Money and self-esteem
sabine at hlrz28.zam.kfa-juelich.de
Thu Sep 18 09:03:35 EST 1997
In article <Judy-1809970932210001 at solace.zoo.duke.edu>,
Judy at amida.zoo.duke.edu (Judy Stone) writes:
<snip>... lots of stuff deleted
|> This talk about "society" valuing science makes me uncomfortable. What I
|> do does not directly benefit humans, and I feel blessed to be able to do
|> it at all. I think we, as academic researchers, are responsible for
|> demonstrating how we benefit society. Is my salary really more valuable
|> than food supplements for poor children, medicare, or Amtrack?
|> Only my second time posting to a newsgroup. Hope my technique/etiquette is ok.
Actually, that was what I'm driving at. There are two ways to see this. You
can either take the route of "A lot of basic science eventually translates
into something useful", with the typical (harmless) example of the transistor,
or the typical (controversial) example of nuclear energy (I am not giving
a statement on the usefulness of that here). (Sorry about the choice of
examples, but I'm a physicist - I guess some bio/medicine examples would
be more appropriate here, but I don't know any.) In these cases, people
had no application in mind, but very applied things emerged.
The other way to see it (which I am closer to right now) is that if it is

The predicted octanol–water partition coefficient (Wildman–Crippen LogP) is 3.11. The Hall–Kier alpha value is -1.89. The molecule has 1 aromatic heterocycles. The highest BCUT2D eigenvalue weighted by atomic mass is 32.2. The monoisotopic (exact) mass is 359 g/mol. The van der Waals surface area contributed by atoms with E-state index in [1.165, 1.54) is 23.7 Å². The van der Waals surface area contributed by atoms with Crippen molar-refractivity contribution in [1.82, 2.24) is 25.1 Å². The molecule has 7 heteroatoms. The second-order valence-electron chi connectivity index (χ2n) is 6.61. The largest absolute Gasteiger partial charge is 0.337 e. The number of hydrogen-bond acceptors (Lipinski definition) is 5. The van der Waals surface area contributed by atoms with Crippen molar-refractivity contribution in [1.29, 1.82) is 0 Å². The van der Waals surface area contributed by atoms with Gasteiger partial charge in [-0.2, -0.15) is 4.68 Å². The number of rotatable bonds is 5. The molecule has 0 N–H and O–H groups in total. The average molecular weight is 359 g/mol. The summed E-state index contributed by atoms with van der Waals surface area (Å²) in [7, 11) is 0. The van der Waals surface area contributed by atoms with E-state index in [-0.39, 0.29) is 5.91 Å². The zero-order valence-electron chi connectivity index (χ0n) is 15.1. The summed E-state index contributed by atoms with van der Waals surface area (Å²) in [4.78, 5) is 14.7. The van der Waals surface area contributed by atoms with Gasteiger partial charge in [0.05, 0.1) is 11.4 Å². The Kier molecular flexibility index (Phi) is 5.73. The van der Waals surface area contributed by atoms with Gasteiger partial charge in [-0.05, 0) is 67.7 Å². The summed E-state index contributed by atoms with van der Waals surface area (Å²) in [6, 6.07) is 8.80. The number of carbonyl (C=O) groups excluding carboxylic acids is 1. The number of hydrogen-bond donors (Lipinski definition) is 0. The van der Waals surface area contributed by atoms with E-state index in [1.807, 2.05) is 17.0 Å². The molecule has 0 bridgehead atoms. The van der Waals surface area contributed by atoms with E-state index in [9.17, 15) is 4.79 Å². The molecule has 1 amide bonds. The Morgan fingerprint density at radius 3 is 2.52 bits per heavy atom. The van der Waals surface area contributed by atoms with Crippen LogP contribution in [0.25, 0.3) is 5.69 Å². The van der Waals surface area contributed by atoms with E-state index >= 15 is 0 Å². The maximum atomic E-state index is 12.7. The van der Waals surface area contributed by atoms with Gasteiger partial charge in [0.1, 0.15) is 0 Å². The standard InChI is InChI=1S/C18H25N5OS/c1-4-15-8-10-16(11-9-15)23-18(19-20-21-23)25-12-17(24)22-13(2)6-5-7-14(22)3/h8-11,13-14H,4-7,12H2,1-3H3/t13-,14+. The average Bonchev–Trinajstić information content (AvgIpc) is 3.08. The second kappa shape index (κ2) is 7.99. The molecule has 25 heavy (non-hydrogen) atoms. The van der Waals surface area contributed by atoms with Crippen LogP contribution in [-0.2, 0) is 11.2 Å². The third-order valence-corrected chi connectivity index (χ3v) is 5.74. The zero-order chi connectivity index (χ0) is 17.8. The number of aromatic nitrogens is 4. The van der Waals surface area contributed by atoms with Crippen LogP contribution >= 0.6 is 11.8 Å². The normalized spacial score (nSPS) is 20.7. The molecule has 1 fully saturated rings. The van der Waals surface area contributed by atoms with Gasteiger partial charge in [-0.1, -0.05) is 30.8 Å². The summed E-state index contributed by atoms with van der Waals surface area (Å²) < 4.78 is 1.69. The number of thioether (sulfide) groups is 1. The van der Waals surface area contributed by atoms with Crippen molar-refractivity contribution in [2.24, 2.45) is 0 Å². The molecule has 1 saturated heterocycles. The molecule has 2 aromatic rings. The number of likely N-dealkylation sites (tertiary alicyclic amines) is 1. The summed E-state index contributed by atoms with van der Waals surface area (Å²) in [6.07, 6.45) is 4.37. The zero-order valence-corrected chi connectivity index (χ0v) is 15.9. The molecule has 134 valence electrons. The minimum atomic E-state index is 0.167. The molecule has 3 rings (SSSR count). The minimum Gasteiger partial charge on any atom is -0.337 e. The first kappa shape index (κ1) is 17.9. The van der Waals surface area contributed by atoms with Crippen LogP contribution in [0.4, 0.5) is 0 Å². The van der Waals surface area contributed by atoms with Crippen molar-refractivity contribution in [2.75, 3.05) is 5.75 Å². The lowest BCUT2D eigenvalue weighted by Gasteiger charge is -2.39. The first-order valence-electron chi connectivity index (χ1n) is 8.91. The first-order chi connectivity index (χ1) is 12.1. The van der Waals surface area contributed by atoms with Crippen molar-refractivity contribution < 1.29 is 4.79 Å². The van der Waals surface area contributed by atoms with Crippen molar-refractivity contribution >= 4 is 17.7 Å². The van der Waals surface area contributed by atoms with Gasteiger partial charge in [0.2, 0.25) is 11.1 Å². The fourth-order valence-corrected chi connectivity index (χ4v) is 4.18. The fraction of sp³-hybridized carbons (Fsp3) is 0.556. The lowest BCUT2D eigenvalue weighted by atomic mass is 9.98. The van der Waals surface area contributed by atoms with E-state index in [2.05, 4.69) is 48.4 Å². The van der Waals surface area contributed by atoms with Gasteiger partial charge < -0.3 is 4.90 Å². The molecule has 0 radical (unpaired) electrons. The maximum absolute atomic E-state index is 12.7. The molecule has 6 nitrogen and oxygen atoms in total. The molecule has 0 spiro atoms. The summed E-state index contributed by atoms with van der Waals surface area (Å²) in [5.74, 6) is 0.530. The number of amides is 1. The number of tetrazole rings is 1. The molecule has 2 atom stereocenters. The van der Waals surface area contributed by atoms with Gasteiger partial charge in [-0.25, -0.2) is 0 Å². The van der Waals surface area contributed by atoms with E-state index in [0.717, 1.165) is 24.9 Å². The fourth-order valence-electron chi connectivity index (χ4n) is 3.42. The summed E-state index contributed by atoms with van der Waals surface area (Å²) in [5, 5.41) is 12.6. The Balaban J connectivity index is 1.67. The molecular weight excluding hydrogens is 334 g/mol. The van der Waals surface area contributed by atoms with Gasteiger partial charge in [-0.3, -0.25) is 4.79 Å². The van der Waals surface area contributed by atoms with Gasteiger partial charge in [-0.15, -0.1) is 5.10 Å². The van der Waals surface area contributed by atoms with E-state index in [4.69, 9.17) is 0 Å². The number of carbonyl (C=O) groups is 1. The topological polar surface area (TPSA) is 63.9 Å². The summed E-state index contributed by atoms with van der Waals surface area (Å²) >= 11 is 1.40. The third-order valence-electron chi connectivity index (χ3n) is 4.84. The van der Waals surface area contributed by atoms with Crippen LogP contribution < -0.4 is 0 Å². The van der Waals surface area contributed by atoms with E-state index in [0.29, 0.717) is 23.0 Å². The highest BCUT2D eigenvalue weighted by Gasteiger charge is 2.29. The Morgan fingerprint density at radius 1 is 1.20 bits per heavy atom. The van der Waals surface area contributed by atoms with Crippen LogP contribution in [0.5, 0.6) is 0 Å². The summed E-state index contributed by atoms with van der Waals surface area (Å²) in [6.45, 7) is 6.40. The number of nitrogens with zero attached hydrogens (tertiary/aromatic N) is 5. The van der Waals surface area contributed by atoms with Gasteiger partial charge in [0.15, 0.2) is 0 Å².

not so useful, and if I essentially have to be grateful that someone gives
me at least a little money to "play", then I have to ask myself if I am
having enough fun to be content with the money/work ratio. If I am not having
enough fun, maybe I should get a job which I still find interesting, which
pays me enough money to even indirectly pay for things like medicare or
whatever via my higher taxes, and which gives me enough spare time to
devote to my hobbies, my (so far non-existent) children or family in general,
or even do volunteer work.
So I guess that was one point I was trying to make - if we feel that our
work is really valuable to "society", we should try to convince "society" to pay
us a reasonable salary. If it is not this valuable to "society", each of us
has to decide how valuable it is to ourselves as far as personal sacrifices go.
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